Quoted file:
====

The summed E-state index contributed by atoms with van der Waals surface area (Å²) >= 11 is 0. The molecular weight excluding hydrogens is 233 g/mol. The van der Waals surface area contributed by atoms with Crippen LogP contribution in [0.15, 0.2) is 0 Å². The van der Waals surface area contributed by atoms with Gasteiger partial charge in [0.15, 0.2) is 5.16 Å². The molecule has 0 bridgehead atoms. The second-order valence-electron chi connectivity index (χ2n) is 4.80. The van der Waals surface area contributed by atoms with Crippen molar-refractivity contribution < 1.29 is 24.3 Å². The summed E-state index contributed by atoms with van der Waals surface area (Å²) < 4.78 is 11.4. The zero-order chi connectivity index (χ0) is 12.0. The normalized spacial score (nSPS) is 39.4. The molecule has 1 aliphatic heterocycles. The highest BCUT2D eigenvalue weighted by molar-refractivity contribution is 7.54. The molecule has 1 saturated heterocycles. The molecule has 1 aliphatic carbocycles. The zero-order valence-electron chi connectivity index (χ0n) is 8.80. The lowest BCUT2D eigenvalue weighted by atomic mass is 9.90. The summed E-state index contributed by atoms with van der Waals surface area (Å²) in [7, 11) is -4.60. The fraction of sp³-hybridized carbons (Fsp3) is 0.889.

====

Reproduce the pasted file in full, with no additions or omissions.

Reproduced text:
The summed E-state index contributed by atoms with van der Waals surface area (Å²) >= 11 is 0. The molecular weight excluding hydrogens is 233 g/mol. The van der Waals surface area contributed by atoms with Crippen LogP contribution in [0.15, 0.2) is 0 Å². The van der Waals surface area contributed by atoms with Gasteiger partial charge in [0.15, 0.2) is 5.16 Å². The molecule has 0 bridgehead atoms. The second-order valence-electron chi connectivity index (χ2n) is 4.80. The van der Waals surface area contributed by atoms with Crippen molar-refractivity contribution < 1.29 is 24.3 Å². The summed E-state index contributed by atoms with van der Waals surface area (Å²) < 4.78 is 11.4. The zero-order chi connectivity index (χ0) is 12.0. The normalized spacial score (nSPS) is 39.4. The molecule has 1 aliphatic heterocycles. The highest BCUT2D eigenvalue weighted by molar-refractivity contribution is 7.54. The molecule has 1 saturated heterocycles. The molecule has 1 aliphatic carbocycles. The zero-order valence-electron chi connectivity index (χ0n) is 8.80. The lowest BCUT2D eigenvalue weighted by atomic mass is 9.90. The summed E-state index contributed by atoms with van der Waals surface area (Å²) in [7, 11) is -4.60. The fraction of sp³-hybridized carbons (Fsp3) is 0.889.